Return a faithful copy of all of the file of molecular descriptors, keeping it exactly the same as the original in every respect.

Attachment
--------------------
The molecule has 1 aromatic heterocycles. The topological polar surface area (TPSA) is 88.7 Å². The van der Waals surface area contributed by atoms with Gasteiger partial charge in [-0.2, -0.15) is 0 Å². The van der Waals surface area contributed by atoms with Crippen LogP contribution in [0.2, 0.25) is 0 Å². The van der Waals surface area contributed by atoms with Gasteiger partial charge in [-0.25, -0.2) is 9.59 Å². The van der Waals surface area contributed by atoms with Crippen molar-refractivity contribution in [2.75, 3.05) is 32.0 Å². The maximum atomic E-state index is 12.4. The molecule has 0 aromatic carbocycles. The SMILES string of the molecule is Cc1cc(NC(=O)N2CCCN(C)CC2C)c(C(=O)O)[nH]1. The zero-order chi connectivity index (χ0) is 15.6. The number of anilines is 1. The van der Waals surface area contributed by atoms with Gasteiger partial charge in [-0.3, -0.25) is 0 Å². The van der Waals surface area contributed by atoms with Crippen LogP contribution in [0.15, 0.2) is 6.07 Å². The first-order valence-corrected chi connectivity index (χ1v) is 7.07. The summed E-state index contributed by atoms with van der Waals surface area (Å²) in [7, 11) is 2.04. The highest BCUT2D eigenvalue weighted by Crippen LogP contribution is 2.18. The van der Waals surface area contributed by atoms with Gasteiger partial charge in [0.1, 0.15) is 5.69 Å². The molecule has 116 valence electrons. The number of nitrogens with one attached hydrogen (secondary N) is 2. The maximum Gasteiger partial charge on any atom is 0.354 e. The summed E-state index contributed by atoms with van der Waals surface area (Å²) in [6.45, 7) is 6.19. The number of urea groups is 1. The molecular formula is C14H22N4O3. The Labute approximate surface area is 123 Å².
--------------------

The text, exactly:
The molecule has 1 aromatic heterocycles. The topological polar surface area (TPSA) is 88.7 Å². The van der Waals surface area contributed by atoms with Gasteiger partial charge in [-0.2, -0.15) is 0 Å². The van der Waals surface area contributed by atoms with Crippen LogP contribution in [0.2, 0.25) is 0 Å². The van der Waals surface area contributed by atoms with Gasteiger partial charge in [-0.25, -0.2) is 9.59 Å². The van der Waals surface area contributed by atoms with Crippen molar-refractivity contribution in [2.75, 3.05) is 32.0 Å². The maximum atomic E-state index is 12.4. The molecule has 0 aromatic carbocycles. The SMILES string of the molecule is Cc1cc(NC(=O)N2CCCN(C)CC2C)c(C(=O)O)[nH]1. The zero-order chi connectivity index (χ0) is 15.6. The number of anilines is 1. The van der Waals surface area contributed by atoms with Gasteiger partial charge in [-0.3, -0.25) is 0 Å². The van der Waals surface area contributed by atoms with Crippen LogP contribution in [0.15, 0.2) is 6.07 Å². The first-order valence-corrected chi connectivity index (χ1v) is 7.07. The summed E-state index contributed by atoms with van der Waals surface area (Å²) in [7, 11) is 2.04. The highest BCUT2D eigenvalue weighted by Crippen LogP contribution is 2.18. The van der Waals surface area contributed by atoms with Gasteiger partial charge in [0.1, 0.15) is 5.69 Å². The molecule has 116 valence electrons. The number of nitrogens with one attached hydrogen (secondary N) is 2. The maximum Gasteiger partial charge on any atom is 0.354 e. The summed E-state index contributed by atoms with van der Waals surface area (Å²) in [6.45, 7) is 6.19. The number of urea groups is 1. The molecular formula is C14H22N4O3. The Labute approximate surface area is 123 Å².